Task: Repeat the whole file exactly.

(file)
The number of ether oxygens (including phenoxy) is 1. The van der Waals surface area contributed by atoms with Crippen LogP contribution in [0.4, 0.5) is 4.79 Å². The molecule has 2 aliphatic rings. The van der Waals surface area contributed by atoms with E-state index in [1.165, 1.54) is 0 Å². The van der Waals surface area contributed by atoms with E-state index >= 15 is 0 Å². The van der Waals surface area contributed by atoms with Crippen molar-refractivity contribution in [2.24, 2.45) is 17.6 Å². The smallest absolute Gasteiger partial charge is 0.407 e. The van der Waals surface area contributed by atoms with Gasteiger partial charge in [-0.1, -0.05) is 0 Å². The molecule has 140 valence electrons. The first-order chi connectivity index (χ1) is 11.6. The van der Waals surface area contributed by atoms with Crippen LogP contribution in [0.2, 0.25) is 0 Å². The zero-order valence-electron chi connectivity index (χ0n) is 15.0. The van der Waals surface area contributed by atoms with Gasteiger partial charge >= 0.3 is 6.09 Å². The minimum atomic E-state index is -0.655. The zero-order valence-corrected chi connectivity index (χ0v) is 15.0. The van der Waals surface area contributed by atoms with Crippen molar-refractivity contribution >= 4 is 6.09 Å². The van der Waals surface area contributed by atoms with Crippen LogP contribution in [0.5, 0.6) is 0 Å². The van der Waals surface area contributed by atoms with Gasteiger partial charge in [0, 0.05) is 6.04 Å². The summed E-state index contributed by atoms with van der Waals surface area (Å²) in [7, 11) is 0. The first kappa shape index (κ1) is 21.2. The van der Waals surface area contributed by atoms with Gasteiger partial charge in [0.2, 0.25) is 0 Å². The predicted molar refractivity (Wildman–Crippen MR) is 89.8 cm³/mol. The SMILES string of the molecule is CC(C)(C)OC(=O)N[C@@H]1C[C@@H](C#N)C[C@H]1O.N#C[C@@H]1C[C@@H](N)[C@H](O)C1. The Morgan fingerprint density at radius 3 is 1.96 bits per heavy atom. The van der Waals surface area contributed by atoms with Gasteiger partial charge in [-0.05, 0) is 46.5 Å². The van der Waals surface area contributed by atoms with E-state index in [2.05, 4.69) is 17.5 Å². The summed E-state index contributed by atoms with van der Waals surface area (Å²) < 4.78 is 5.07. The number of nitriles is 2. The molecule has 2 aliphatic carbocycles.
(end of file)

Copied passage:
The number of ether oxygens (including phenoxy) is 1. The van der Waals surface area contributed by atoms with Crippen LogP contribution in [0.4, 0.5) is 4.79 Å². The molecule has 2 aliphatic rings. The van der Waals surface area contributed by atoms with E-state index in [1.165, 1.54) is 0 Å². The van der Waals surface area contributed by atoms with E-state index >= 15 is 0 Å². The van der Waals surface area contributed by atoms with Crippen molar-refractivity contribution in [2.24, 2.45) is 17.6 Å². The smallest absolute Gasteiger partial charge is 0.407 e. The van der Waals surface area contributed by atoms with Gasteiger partial charge in [-0.1, -0.05) is 0 Å². The molecule has 140 valence electrons. The first-order chi connectivity index (χ1) is 11.6. The van der Waals surface area contributed by atoms with Crippen LogP contribution in [0.2, 0.25) is 0 Å². The zero-order valence-electron chi connectivity index (χ0n) is 15.0. The van der Waals surface area contributed by atoms with Gasteiger partial charge >= 0.3 is 6.09 Å². The minimum atomic E-state index is -0.655. The zero-order valence-corrected chi connectivity index (χ0v) is 15.0. The van der Waals surface area contributed by atoms with Crippen molar-refractivity contribution >= 4 is 6.09 Å². The van der Waals surface area contributed by atoms with Crippen LogP contribution in [0.5, 0.6) is 0 Å². The van der Waals surface area contributed by atoms with Gasteiger partial charge in [0, 0.05) is 6.04 Å². The summed E-state index contributed by atoms with van der Waals surface area (Å²) in [7, 11) is 0. The first kappa shape index (κ1) is 21.2. The van der Waals surface area contributed by atoms with Gasteiger partial charge in [0.2, 0.25) is 0 Å². The predicted molar refractivity (Wildman–Crippen MR) is 89.8 cm³/mol. The SMILES string of the molecule is CC(C)(C)OC(=O)N[C@@H]1C[C@@H](C#N)C[C@H]1O.N#C[C@@H]1C[C@@H](N)[C@H](O)C1. The Morgan fingerprint density at radius 3 is 1.96 bits per heavy atom. The van der Waals surface area contributed by atoms with Gasteiger partial charge in [-0.05, 0) is 46.5 Å². The van der Waals surface area contributed by atoms with E-state index in [2.05, 4.69) is 17.5 Å². The summed E-state index contributed by atoms with van der Waals surface area (Å²) < 4.78 is 5.07. The number of nitriles is 2. The molecule has 2 aliphatic carbocycles.